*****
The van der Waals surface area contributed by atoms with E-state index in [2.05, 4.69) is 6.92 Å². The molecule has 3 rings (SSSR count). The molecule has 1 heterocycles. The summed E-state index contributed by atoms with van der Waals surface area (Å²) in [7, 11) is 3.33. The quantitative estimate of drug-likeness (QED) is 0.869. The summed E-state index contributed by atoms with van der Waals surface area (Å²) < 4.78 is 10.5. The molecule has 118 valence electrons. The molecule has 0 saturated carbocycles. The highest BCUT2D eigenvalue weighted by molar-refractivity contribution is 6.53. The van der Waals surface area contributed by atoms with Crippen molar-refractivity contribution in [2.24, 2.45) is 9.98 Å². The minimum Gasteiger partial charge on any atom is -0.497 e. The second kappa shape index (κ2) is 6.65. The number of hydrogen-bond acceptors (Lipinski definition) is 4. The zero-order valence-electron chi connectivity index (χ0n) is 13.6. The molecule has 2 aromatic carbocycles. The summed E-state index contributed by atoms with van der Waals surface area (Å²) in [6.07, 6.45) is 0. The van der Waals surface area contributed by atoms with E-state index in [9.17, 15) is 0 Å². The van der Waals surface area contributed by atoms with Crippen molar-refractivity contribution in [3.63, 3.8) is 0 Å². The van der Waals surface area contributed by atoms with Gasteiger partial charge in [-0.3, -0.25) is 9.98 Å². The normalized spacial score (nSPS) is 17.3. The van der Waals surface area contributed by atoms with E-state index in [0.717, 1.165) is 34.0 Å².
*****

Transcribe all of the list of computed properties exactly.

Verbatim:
The van der Waals surface area contributed by atoms with E-state index in [2.05, 4.69) is 6.92 Å². The molecule has 3 rings (SSSR count). The molecule has 1 heterocycles. The summed E-state index contributed by atoms with van der Waals surface area (Å²) in [7, 11) is 3.33. The quantitative estimate of drug-likeness (QED) is 0.869. The summed E-state index contributed by atoms with van der Waals surface area (Å²) < 4.78 is 10.5. The molecule has 118 valence electrons. The molecule has 0 saturated carbocycles. The highest BCUT2D eigenvalue weighted by molar-refractivity contribution is 6.53. The van der Waals surface area contributed by atoms with Crippen molar-refractivity contribution in [2.24, 2.45) is 9.98 Å². The minimum Gasteiger partial charge on any atom is -0.497 e. The second kappa shape index (κ2) is 6.65. The number of hydrogen-bond acceptors (Lipinski definition) is 4. The zero-order valence-electron chi connectivity index (χ0n) is 13.6. The molecule has 2 aromatic carbocycles. The summed E-state index contributed by atoms with van der Waals surface area (Å²) in [6.07, 6.45) is 0. The van der Waals surface area contributed by atoms with E-state index in [9.17, 15) is 0 Å². The van der Waals surface area contributed by atoms with Crippen molar-refractivity contribution in [3.63, 3.8) is 0 Å². The van der Waals surface area contributed by atoms with Gasteiger partial charge in [-0.3, -0.25) is 9.98 Å². The normalized spacial score (nSPS) is 17.3. The van der Waals surface area contributed by atoms with E-state index in [0.717, 1.165) is 34.0 Å².